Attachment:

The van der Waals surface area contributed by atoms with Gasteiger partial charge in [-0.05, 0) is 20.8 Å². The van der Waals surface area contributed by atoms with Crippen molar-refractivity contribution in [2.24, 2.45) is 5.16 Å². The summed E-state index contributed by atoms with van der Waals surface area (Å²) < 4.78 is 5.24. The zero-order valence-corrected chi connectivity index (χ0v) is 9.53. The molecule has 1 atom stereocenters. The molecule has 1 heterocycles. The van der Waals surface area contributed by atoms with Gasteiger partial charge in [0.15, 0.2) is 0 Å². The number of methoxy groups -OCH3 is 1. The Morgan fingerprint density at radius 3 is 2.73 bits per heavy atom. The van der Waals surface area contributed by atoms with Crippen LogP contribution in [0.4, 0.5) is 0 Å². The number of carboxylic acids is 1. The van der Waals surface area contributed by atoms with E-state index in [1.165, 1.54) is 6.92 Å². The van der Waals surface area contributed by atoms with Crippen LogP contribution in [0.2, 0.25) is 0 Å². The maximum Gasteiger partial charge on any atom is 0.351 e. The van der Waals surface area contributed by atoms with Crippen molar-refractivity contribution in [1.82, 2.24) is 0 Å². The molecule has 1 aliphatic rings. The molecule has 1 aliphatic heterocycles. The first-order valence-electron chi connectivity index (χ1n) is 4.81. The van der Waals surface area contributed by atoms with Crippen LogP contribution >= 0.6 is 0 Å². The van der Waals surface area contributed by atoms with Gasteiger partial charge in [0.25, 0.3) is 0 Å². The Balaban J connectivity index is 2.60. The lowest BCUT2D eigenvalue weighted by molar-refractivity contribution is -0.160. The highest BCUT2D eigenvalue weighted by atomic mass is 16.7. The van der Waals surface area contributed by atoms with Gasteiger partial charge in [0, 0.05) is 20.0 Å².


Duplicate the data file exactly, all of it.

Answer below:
The van der Waals surface area contributed by atoms with Gasteiger partial charge in [-0.05, 0) is 20.8 Å². The van der Waals surface area contributed by atoms with Crippen molar-refractivity contribution in [2.24, 2.45) is 5.16 Å². The summed E-state index contributed by atoms with van der Waals surface area (Å²) < 4.78 is 5.24. The zero-order valence-corrected chi connectivity index (χ0v) is 9.53. The molecule has 1 atom stereocenters. The molecule has 1 heterocycles. The van der Waals surface area contributed by atoms with Gasteiger partial charge in [0.15, 0.2) is 0 Å². The number of methoxy groups -OCH3 is 1. The Morgan fingerprint density at radius 3 is 2.73 bits per heavy atom. The van der Waals surface area contributed by atoms with Crippen LogP contribution in [0.4, 0.5) is 0 Å². The number of carboxylic acids is 1. The van der Waals surface area contributed by atoms with E-state index in [1.165, 1.54) is 6.92 Å². The van der Waals surface area contributed by atoms with Crippen LogP contribution in [0.2, 0.25) is 0 Å². The maximum Gasteiger partial charge on any atom is 0.351 e. The van der Waals surface area contributed by atoms with Crippen molar-refractivity contribution in [1.82, 2.24) is 0 Å². The molecule has 1 aliphatic rings. The molecule has 1 aliphatic heterocycles. The first-order valence-electron chi connectivity index (χ1n) is 4.81. The van der Waals surface area contributed by atoms with Crippen LogP contribution >= 0.6 is 0 Å². The van der Waals surface area contributed by atoms with Gasteiger partial charge in [0.25, 0.3) is 0 Å². The Balaban J connectivity index is 2.60. The lowest BCUT2D eigenvalue weighted by molar-refractivity contribution is -0.160. The highest BCUT2D eigenvalue weighted by atomic mass is 16.7. The van der Waals surface area contributed by atoms with Gasteiger partial charge in [0, 0.05) is 20.0 Å².